One reason I have no confidence that Europe will be able to resolve its debt/monetary crisis is that so many European policymakers do not understand their own public financial systems.
In particular, few seem to grasp how monetary policy works in an economy with central bank-controlled fiat currency.
The latest evidence of confusion comes from David Cameron, the UK prime minister.
“Those who still argue for an abandonment of our deficit reduction plan should reflect on the journey this country has taken. We went into the bust with the biggest structural deficit in the G7 and came out of it with a deficit forecast to be the biggest in the G20. It is thanks to the credible plan this government has set out that today we have market interest rates of just 2.5 percent — half what they are in Spain or Italy,” Cameron writes in a piece for the Financial Times.
What’s wrong with this? Well, it reads as if Cameron has forgotten that the main relevant difference between the UK and Italy/Spain is that the UK isn't a part of the euro zone — that is, it isn’t on the euro. This has worked to its great advantage because the UK government doesn’t need to get permission from the Germans to run a monetary policy that won’t bankrupt it.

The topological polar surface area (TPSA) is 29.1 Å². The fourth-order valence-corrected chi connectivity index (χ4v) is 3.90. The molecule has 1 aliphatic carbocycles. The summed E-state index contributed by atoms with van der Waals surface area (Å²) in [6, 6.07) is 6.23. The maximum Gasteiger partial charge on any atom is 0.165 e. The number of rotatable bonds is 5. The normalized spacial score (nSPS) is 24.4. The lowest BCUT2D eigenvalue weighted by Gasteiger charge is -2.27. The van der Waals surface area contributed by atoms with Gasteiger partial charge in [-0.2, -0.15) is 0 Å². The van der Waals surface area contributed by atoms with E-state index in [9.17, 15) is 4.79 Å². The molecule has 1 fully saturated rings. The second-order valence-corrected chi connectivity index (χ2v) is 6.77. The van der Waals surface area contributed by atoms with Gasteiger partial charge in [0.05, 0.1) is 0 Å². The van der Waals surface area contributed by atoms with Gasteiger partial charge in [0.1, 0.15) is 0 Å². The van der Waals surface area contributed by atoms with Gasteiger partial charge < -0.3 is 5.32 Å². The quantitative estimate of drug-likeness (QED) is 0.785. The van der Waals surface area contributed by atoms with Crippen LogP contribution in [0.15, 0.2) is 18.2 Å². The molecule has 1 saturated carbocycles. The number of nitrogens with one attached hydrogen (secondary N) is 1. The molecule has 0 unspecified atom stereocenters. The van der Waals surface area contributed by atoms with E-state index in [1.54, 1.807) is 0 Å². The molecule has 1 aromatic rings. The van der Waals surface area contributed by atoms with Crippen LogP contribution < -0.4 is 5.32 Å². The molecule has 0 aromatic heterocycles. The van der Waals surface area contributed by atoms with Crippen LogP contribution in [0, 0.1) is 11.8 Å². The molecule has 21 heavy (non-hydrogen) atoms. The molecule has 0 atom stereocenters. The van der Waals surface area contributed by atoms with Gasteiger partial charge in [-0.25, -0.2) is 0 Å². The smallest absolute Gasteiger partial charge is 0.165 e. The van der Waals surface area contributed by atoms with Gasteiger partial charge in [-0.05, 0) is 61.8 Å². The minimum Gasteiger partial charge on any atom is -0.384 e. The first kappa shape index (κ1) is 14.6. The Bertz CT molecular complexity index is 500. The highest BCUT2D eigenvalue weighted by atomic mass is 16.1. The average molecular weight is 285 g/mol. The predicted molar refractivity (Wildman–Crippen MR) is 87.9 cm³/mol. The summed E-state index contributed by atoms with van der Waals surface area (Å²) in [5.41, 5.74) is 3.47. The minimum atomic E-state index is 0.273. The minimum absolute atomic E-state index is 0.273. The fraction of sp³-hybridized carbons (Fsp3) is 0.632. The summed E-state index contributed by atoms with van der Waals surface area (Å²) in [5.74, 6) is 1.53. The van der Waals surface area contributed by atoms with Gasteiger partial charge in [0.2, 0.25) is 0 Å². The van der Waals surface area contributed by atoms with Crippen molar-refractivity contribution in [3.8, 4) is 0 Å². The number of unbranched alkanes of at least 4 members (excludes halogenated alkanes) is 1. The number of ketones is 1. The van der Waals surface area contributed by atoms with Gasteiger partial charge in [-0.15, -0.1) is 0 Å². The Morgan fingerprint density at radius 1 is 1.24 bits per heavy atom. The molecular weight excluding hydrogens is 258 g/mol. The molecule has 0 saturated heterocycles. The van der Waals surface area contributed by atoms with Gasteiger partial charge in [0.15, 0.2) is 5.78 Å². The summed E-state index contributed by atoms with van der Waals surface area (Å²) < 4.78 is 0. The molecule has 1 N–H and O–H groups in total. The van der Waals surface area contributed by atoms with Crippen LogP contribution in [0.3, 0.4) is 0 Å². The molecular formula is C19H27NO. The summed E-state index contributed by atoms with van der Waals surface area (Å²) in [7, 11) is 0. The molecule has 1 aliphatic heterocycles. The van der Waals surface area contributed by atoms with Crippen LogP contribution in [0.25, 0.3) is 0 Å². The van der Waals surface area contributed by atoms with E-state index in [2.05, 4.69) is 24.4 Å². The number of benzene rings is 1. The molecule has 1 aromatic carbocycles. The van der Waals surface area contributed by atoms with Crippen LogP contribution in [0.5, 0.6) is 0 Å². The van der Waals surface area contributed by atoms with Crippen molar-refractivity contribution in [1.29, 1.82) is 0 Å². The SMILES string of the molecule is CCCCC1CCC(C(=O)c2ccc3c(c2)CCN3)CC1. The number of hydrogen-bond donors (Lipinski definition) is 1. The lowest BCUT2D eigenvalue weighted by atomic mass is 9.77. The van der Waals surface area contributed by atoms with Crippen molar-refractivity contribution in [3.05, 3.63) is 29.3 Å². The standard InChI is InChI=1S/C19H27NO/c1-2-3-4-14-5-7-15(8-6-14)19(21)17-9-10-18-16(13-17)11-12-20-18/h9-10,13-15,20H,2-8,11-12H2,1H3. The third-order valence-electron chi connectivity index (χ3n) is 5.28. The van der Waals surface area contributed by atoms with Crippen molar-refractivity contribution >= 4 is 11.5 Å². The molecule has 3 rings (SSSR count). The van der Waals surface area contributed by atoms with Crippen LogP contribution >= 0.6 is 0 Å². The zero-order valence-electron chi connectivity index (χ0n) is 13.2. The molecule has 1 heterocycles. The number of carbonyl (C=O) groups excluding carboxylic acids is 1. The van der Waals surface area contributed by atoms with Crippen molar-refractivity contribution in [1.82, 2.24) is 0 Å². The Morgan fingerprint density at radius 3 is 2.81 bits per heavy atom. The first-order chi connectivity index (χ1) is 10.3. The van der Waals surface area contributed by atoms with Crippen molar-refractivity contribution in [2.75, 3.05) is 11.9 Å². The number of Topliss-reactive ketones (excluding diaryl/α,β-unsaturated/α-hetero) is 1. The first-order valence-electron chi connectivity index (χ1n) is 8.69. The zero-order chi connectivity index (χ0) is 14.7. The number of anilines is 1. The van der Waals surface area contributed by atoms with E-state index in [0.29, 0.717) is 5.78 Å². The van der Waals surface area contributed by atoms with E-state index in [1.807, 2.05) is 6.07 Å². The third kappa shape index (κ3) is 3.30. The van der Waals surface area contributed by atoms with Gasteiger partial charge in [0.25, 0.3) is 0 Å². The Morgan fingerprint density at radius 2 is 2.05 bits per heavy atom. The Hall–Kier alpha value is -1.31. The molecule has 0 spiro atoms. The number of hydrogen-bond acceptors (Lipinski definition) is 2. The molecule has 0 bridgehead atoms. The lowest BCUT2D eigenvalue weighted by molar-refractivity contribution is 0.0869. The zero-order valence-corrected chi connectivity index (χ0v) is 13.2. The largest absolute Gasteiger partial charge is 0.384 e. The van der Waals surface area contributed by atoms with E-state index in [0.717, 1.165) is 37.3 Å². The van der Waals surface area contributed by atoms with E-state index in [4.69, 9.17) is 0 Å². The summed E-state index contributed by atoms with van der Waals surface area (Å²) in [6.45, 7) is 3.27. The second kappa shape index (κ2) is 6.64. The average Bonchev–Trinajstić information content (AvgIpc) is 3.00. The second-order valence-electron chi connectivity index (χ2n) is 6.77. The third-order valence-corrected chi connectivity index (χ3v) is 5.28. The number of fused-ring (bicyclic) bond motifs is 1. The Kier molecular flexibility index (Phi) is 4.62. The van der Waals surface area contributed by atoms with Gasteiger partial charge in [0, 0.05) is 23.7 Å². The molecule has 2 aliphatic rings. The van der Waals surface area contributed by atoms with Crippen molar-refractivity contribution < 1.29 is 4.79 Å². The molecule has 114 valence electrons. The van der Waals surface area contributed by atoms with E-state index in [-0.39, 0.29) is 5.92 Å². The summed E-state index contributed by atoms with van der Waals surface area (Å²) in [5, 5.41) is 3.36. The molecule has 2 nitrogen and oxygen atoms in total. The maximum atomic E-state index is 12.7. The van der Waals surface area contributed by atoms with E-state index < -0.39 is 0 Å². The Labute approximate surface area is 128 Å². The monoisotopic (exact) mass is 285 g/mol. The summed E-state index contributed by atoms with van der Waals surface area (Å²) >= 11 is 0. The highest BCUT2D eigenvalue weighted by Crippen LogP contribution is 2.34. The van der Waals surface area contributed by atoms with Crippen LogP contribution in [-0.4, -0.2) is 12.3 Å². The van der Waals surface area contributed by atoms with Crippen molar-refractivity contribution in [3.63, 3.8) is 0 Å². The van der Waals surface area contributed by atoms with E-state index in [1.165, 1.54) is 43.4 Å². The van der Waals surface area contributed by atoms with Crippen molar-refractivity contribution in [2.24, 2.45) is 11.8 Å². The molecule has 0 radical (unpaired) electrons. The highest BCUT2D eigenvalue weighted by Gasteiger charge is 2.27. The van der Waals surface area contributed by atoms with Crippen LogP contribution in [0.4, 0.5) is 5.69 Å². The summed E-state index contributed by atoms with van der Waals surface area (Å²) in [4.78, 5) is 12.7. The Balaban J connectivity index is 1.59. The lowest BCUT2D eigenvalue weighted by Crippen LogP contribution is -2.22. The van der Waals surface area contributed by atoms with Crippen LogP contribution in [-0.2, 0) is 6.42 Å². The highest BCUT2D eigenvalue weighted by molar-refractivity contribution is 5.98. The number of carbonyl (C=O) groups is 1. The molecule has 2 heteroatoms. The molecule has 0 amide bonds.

As a result of its monetary independence, the UK is not at risk of defaulting on its pound-denominated debt. This means it will never be Greece, which cannot be said for Italy or Spain.
So with global markets everywhere going into high volatility mode, countries with no risk of involuntary default — U.S., Japan, UK — see the prices of their bonds fall because of a flight out of risk assets, especially sovereigns with real default risks. The idea that plummeting rates on risk-free bonds indicates confidence is just bizarre.
Paul Krugman gets this right: “All signs point to falling rates because of falling, not rising, confidence: Nobody expects the countries with their own currencies to default, nor did they ever, but they now expect short-term rates to stay low for a very long time thanks to a weak economy.”
The things to understand is not that British austerity is necessarily a mistake. British government spending does need to shrink; it had grown so much that it created serious problems for the parts of the economy not funded by government. The point is that austerity’s short-term effects will be greatly ameliorated by the fact that the Bank of England can provide some relief. The central bank can encourage additional private spending and investment even while the government shrinks.
This is a path unavailable to Italy and Spain right now because they are locked into the euro.
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